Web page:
- University support services are running as normal, and there are many online resources that may be of help to you.
- IT services tips on setting up your computer for working from home
- Disability Services have a dedicated website for disabled students with advice on how to access support and manage your studies.
Find out what to do if you have symptoms, test positive, or are required to self-isolate. You can also find out about support you can get. If you are unwell, we do not expect you to continue to progress your research or continue with supervision meetings, but please complete the ‘Authorised Absence’ workflow in GRAD to inform your Graduate School of your absence. You can find this under the Change Request menu on the right hand side of your GRAD record.
If you need to self-isolate, but feel able to continue with your research, you do not need to complete the authorised absence workflow, but you should let your Graduate School know if you need support.
As is normally the case, you may choose to suspend from study for family reasons/special circumstances for up to a 12-month period, or if you are unable to progress your research at this time due to access to the resources you need or travel or other restrictions. You can apply for a suspension via GRAD (using the suspension/extension workflow under the change request menu). Please contact your Graduate School for advice if needed. They will also be able to advise on how this would affect your funding or Tier 4 visa if this applies to you.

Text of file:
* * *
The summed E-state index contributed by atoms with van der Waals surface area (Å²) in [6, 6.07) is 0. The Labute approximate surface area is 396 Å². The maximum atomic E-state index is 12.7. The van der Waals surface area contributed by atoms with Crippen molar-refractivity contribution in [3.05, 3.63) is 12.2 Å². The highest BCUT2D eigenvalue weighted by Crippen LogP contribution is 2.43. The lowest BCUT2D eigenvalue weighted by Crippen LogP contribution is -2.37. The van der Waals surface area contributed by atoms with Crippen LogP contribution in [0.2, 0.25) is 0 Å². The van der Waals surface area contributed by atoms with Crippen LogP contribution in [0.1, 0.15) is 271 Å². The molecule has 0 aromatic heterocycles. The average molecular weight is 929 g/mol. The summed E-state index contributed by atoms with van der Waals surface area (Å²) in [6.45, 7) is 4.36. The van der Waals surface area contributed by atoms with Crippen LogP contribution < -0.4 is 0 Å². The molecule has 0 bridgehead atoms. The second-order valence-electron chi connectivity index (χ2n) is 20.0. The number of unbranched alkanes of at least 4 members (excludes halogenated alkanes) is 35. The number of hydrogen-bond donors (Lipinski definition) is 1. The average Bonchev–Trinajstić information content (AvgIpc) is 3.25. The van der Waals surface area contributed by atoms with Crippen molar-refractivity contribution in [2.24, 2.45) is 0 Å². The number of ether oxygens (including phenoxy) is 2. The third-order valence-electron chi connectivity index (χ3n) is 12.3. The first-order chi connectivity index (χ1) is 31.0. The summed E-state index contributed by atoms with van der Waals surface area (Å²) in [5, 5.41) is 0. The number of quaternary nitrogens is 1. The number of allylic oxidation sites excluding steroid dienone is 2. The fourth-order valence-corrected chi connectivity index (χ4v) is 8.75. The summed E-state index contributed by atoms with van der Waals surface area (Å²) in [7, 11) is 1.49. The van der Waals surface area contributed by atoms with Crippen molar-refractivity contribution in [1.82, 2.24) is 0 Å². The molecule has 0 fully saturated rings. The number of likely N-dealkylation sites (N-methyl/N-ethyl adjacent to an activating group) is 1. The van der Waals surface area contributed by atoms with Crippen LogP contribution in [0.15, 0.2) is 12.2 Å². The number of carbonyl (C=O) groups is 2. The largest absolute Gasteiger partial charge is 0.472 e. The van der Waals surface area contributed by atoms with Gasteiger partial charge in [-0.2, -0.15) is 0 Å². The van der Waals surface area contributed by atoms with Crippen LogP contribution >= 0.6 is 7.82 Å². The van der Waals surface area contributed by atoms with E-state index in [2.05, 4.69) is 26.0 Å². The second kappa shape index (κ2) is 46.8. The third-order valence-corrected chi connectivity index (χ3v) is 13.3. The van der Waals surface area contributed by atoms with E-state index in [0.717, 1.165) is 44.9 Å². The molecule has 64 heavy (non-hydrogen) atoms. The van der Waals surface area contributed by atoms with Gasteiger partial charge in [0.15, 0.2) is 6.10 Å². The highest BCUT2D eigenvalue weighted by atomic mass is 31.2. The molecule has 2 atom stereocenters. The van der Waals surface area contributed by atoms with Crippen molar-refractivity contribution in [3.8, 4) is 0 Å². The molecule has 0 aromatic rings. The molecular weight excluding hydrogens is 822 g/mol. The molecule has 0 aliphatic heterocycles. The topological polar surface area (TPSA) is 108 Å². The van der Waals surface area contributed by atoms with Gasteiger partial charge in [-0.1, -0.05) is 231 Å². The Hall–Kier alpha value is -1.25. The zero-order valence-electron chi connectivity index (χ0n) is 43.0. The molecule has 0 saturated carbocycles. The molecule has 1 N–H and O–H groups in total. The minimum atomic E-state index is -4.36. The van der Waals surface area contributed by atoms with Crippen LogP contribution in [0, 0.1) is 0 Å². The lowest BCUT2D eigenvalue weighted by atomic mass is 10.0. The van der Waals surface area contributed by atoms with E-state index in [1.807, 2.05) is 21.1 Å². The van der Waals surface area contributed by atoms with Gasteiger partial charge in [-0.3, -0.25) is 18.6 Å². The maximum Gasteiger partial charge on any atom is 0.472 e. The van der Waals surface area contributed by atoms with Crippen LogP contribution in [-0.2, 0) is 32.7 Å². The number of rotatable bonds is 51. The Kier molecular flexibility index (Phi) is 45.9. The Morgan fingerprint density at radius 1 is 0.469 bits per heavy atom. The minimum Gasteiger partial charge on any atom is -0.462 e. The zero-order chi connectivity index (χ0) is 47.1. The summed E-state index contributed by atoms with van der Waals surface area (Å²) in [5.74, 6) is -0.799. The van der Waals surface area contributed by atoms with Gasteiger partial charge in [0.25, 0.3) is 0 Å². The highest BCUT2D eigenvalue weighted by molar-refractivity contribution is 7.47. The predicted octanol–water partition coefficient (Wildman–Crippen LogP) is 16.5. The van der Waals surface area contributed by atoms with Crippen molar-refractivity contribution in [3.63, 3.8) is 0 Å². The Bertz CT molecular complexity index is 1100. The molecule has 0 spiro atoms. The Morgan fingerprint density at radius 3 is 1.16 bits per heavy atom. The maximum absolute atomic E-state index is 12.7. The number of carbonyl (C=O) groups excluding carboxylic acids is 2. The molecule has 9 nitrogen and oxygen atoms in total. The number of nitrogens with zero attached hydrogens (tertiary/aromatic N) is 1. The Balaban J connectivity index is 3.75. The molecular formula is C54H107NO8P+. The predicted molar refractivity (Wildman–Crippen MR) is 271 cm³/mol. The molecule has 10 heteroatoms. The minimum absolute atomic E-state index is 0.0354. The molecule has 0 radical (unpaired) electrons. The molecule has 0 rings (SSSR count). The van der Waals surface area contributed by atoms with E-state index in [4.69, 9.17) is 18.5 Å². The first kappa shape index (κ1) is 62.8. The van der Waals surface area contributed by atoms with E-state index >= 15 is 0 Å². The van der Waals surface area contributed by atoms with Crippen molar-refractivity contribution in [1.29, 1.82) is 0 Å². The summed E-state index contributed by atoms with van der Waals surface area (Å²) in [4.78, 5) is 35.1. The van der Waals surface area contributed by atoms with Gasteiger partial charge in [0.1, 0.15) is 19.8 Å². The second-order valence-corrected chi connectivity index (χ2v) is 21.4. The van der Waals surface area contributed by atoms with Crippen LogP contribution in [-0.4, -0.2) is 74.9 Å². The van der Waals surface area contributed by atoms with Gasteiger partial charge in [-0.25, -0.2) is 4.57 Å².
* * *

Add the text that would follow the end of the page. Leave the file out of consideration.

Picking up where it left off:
It may also be possible to arrange a short, authorised absence from your studies. Please contact your Graduate School for advice if needed.
My work has been delayed due to the measures applied during the coronavirus pandemic. Can I apply for an extension?
Yes. Extension requests agreed between PGRs and supervisors and/or Directors of Postgraduate Research Studies will be approved when work has been affected by COVID-19. No additional fees are charged for a period of extension.
We accept extension requests within six months of the end of your standard period of study (for example in the last six months of your third year of full-time study, as stated in GRAD under the “Expected thesis submission date” field) as this will mean you will be in a good position to fully assess disruption, the amount of time lost and the length of extension required. This is a change in practice – previously we only accepted them within three months of the end of your standard period of study.
We have made it as easy as possible for a COVID-19 extension to be given, and the following light-touch arrangements are in place:
You can make your extension request earlier than normal under University policy (in the last 6 months of your standard period of study).
- You can make your extension request earlier than normal under University policy (in the last 6 months of your standard period of study).
- You only need to provide a very brief summary (1 or 2 lines) of the reasons for the extension and confirm the period of time needed so that we can better understand what support you might need.